4. Provide real-time project updates. 

In addition to lengthier blog post updates, use your website to showcase timely updates about ongoing projects. Provide data and infographics that show the true value of volunteer work, such as: 

  • An updated progress bar showing how long your nonprofit has left to go to complete a major project with volunteers’ help
  • An interactive map displaying the scope of volunteer work
  • An interactive timeline depicting the different stages of your current project
  • An embedded social media feed with project updates and user-generated content from volunteers themselves
  • A calculator that allows volunteers to see what a certain amount of hours worked would yield for your mission (ie. 10 hours worked yields 150 meals for a food kitchen).

With real-time updates, volunteers can leave a volunteer opportunity and immediately check the impact of their work. This contributes to a greater sense of fulfilment and meaning in volunteer work. 

5. Keep your event calendar updated. 

Many of your volunteers have other work, school, or family commitments that keep their schedules full. By offering an updated event calendar on your website, you can help volunteers find the right opportunities that fit into their schedules. 

Ensure your website’s event calendar has the following information for each volunteer opportunity: 

  • Date and time
  • Location
  • Skill requirements
  • Driving/parking instructions
  • Contact information for the member of your nonprofit’s staff who will be leading the opportunity

Take a look at United Way of Greater Atlanta’s online calendar as an example:

Alt: United Way of Atlanta online calendar for February 2024

The calendar features volunteer opportunities and other events along with logistical information such as the time, location, and number of open volunteer positions remaining. 

For more ideas to help you design your online calendar, take a look at some of the top nonprofit websites. Note how each calendar incorporates the nonprofit’s unique branding along with essential volunteer information to provide a valuable digital resource for supporters.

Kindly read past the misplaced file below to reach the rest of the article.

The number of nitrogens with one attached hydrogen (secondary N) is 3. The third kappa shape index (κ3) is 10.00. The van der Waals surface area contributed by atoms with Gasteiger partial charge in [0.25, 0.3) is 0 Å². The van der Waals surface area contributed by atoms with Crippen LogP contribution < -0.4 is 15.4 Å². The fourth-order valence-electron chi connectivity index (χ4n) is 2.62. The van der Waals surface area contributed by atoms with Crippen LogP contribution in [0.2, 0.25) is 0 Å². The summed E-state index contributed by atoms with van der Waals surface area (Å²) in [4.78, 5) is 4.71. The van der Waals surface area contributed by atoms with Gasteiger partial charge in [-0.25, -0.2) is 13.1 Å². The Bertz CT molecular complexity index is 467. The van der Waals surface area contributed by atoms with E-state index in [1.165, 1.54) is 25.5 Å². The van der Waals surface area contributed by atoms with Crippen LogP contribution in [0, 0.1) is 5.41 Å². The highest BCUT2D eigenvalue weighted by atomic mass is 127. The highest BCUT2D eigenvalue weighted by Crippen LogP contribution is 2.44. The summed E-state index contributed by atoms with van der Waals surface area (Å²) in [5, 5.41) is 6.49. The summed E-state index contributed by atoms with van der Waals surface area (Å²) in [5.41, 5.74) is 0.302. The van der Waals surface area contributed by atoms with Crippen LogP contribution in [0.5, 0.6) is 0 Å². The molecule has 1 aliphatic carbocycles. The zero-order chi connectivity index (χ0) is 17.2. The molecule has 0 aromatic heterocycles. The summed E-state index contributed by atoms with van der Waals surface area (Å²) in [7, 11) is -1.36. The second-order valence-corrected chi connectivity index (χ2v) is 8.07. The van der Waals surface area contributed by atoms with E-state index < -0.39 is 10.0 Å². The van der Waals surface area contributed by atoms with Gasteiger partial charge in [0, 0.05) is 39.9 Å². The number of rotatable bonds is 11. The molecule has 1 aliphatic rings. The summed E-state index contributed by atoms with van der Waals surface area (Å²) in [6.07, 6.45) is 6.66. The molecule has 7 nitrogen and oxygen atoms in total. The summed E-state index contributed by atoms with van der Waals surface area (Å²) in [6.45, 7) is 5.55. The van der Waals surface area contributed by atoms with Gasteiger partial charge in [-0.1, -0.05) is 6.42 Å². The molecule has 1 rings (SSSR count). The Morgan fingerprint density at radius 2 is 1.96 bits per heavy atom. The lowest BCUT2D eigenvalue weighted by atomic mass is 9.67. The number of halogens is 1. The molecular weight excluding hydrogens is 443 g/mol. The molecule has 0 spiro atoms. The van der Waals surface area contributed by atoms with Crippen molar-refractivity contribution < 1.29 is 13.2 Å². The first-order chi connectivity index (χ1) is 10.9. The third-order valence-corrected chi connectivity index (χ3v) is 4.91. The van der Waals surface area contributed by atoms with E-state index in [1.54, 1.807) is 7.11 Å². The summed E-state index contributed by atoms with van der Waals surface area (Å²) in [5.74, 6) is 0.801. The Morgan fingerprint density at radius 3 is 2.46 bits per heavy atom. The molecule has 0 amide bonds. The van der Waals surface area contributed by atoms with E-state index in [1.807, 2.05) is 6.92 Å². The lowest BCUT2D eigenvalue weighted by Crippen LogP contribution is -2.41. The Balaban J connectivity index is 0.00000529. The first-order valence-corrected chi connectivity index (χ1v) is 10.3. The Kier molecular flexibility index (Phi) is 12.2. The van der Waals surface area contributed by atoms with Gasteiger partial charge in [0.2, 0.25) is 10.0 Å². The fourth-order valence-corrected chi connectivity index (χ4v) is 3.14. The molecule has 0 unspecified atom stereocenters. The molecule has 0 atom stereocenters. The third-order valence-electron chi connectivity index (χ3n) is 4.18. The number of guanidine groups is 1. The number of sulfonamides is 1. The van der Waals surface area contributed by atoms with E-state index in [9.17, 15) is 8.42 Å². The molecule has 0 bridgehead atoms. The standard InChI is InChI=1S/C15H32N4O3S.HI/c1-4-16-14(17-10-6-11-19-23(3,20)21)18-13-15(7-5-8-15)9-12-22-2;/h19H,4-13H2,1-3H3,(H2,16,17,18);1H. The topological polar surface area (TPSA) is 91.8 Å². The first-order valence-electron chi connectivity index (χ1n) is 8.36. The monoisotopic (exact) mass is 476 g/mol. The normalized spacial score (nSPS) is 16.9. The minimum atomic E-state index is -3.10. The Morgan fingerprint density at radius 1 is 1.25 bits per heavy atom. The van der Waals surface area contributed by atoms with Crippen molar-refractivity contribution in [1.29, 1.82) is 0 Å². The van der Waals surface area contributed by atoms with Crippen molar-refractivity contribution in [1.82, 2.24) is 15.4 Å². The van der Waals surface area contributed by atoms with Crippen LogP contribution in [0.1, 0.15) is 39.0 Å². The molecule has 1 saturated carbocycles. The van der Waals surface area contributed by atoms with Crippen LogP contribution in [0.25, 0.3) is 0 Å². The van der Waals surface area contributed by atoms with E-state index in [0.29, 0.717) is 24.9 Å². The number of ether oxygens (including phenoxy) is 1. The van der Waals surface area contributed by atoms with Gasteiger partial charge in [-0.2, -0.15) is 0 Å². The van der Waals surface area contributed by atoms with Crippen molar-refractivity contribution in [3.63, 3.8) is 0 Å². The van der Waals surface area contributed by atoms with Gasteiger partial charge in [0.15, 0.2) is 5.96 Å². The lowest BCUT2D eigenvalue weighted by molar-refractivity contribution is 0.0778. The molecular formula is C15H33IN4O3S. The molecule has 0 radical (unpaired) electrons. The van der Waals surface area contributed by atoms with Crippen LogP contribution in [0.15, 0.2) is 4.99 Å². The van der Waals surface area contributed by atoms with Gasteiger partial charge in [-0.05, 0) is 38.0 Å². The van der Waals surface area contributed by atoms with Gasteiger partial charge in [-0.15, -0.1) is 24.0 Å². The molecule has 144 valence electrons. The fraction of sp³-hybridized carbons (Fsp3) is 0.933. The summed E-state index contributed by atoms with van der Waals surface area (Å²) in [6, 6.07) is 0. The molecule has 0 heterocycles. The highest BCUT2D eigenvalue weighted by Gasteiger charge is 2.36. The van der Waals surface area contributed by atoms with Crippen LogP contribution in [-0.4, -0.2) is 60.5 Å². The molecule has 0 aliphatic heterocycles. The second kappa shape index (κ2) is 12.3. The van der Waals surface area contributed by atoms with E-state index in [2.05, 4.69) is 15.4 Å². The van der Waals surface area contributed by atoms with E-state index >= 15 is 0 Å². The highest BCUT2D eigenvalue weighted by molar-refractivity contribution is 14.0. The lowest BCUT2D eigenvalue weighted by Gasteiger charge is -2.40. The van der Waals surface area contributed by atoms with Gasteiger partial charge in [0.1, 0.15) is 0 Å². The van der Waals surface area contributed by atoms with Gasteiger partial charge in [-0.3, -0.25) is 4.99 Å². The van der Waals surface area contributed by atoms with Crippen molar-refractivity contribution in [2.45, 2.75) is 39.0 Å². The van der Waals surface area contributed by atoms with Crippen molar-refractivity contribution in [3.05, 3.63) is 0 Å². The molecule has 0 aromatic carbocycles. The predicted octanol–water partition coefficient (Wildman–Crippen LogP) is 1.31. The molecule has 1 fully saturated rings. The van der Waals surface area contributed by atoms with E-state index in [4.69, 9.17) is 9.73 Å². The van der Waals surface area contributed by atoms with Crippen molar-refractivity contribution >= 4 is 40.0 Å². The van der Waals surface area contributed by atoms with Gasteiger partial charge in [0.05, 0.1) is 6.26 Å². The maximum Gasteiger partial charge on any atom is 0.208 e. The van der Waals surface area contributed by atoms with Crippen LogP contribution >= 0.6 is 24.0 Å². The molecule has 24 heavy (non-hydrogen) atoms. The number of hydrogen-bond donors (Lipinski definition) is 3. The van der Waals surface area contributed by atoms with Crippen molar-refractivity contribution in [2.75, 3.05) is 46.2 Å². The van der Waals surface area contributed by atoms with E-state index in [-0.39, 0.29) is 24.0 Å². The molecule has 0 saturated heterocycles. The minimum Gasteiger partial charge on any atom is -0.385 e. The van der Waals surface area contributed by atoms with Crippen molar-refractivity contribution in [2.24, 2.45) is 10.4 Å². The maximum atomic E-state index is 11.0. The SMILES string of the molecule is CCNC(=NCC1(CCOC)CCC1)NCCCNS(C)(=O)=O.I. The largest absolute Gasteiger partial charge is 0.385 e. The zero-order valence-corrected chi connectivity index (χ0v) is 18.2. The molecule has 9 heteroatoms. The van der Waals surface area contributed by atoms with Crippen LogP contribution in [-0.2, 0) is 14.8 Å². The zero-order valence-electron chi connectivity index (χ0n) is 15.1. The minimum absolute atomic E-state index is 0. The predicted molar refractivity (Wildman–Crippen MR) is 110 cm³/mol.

6. Offer virtual training opportunities. 

Volunteers looking to take on skilled positions or level up their training would benefit from online training resources through your nonprofit’s website. Provide access to free training resources such as: 

  • Educational videos and webinars
  • Quizzes
  • Downloadable resources, including handbooks or ultimate guides 

Reward volunteers who have completed a certain amount of additional training with advanced volunteer roles or positions where they can lead other volunteers. 

7. Ask volunteers for feedback.

Asking volunteers for feedback is a win-win situation for them and your nonprofit. They get the opportunity to make their voices heard, and your organisation can benefit from the valuable insights that volunteers bring to the table. 

Offer polls or surveys on your website to gather volunteers’ feedback on your organisation’s efforts to keep them in the loop. Ask open-ended questions such as:

  • How often do you read our blog? What would cause you to read our blog more?
  • Do you feel like our blog does a good job of keeping you informed about our nonprofit’s activities? Why or why not?
  • Is our volunteer event calendar easy to use? Do you have any recommendations for improving the format of our event calendar?
  • Have you ever used our online training materials? Did you have a positive user experience? Why or why not? 
  • Do you feel like a part of our volunteer community? What could we do to help foster a stronger sense of community at our organisation?

Show appreciation to volunteers who complete the survey by sending a follow-up thank-you email. Recap common points of feedback you received and outline your plans to use volunteers’ input to adapt your volunteer management strategies. For example, you might plan more social events for volunteers if many supporters expressed interest in forming deeper bonds with their fellow volunteers. 

Volunteers are a critical part of your nonprofit’s team, and your website should reflect that. Keep them in the loop on your latest progress updates, accomplishments, and challenges to foster trust and engagement. 

Some highlights of 5 years at Deedmob

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Gerbrand Holland

Growth Manager

Gerbrand Holland is Growth Manager at Deedmob